Blockchain Technology — The Hype and the Hope
TECHNOLOGY HAS THE POTENTIAL TO TRANSFORM BUSINESS TRANSACTIONS
By Shane Randolph, Opportune LLP, Houston
By Jim McBride, QSTAR LLC, Houston
IMAGINE A CRUDE OIL producer selling its production directly to a refiner without any intermediaries and never knowing who the buyer is. Imagine the most common method of executing commodity derivative agreements is without a bank, exchange, or broker. Imagine a power plant purchasing natural gas without engaging a wholesale gas marketing company. The power plant simply purchases directly from the natural gas producer, but they never know from whom or where it is coming. Imagine the non-existence of wholesale and retail commodity marketing companies.
Imagine a power producer selling power directly to a consumer without an independent system operator, retail marketer, or utility. Imagine a midstream company managing multiple interstate pipeline interests without teams of schedulers. All of the scheduling is handled by a highly streamlined, ultra-efficient system where transactions are recorded on a single, trusted ledger that is shared with all parties to the transaction and which provides real time information and contingencies.
All of these transactions would be recorded as soon as the product changes hands. All of these transactions would be governed by self-enforcing smart contracts providing certainty of funding with automatic payment upon the collection of the appropriate sequence of approvals. No need for intermediaries. No need for Letters of Credit. No delays while documentation is physically transferred and reviewed by multiple parties.
Such is the hope of the rapidly developing and much talked about blockchain technology – a technology which The Economist has referred to as “The Truth Machine.” Blockchain holds the promise to eliminate the need for intermediaries; eliminate both accidental and malicious discrepancies; eliminate or significantly reduce fraud; provide immediately audited settlements; and significantly reduce the complexity and costs in conducting many routine business transactions.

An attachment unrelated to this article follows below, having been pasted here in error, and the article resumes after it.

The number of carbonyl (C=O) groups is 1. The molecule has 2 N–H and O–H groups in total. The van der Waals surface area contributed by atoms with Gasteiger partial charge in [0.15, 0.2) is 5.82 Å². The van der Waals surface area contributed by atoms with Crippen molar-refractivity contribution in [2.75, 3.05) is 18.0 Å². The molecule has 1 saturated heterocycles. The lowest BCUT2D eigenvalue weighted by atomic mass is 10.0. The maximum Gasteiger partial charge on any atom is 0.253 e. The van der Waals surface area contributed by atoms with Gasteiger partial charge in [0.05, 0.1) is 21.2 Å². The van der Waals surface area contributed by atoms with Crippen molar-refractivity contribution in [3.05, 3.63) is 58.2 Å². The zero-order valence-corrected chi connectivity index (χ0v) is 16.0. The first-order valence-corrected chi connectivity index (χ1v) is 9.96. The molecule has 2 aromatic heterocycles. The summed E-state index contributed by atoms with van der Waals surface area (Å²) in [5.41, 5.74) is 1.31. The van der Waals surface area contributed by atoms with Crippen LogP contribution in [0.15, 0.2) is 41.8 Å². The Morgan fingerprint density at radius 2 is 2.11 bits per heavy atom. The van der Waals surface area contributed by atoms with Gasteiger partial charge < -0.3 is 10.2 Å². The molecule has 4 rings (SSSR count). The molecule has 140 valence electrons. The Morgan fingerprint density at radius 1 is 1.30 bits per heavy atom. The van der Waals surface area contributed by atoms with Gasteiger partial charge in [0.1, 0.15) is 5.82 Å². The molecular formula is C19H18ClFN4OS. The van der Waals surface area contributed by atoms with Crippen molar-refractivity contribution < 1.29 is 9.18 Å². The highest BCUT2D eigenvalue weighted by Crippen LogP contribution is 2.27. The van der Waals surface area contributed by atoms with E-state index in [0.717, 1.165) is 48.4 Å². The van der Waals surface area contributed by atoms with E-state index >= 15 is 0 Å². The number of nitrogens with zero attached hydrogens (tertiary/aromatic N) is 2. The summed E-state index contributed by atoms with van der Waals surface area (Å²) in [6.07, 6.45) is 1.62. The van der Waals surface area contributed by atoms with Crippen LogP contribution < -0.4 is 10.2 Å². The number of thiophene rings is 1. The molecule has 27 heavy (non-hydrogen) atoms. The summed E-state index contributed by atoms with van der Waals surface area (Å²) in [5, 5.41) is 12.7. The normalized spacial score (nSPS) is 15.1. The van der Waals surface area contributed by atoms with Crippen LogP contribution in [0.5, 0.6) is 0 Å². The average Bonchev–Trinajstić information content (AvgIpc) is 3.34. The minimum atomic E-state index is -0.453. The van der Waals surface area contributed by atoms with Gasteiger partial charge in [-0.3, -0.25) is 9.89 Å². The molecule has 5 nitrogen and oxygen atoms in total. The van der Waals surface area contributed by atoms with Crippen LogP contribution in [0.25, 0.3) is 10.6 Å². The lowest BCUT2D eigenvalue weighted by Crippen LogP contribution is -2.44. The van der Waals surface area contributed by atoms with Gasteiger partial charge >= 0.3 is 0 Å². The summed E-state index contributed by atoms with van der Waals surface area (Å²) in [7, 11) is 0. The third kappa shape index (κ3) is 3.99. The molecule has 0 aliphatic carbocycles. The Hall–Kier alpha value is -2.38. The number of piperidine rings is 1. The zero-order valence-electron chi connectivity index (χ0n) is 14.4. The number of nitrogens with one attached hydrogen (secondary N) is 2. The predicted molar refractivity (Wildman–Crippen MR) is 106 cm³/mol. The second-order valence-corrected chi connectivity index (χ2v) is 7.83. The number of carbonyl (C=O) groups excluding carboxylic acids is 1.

Over the last 20 years, technology and the internet have radically transformed how businesses interface with their clients, employees, and other businesses. It has brought unprecedented efficiency gains and new business opportunities. Yet, despite these advancements, middle and back office functions have generally remained antiquated and slow, requiring significant human intervention. In most producer to consumer commodity lifecycles, much of the activities are essentially middle and back office functions that consolidate and organize. Within the next five to10 years, blockchain technology has the potential through disintermediation to fundamentally change middle and back office functions and generally the way business is done.
Because of the potentially disruptive impact on the financial system and businesses, all the world’s major financial institutions, most central banks, and numerous large technology companies are actively investigating and researching the potential of blockchain technology. In addition, venture capital firms are now making significant investments in startup companies focused on developing blockchain applications.
Blockchain technology, sometimes referred to as a decentralized ledger, is the backbone technology for cryptocurrencies such as Bitcoin. While Bitcoin has had a seedy history, the underlying technology, blockchain, is what has the most potential to change the way we live. Similar to the internet, groundbreaking technology is rarely limited to its original purpose.
Subsequent generations of thinkers and risk-takers tend to repurpose inventions like the internet and blockchain for the betterment of all. For example, e-commerce and social media were likely not the primary objectives when the US Department of Defense funded the development of the internet.
The core of blockchain technology is a combination of the distributed, immutable ledger and cryptology that creates trust in a transaction. One expert, Joichi Ito of MIT Media Lab, offers the observation that “the blockchain is to trust as the internet is to information.” Trust is the cornerstone of business transactions. Transactions that have a low amount of trust are inefficient, take more time, generally require intermediaries, and are more costly, as there is a concern over performance.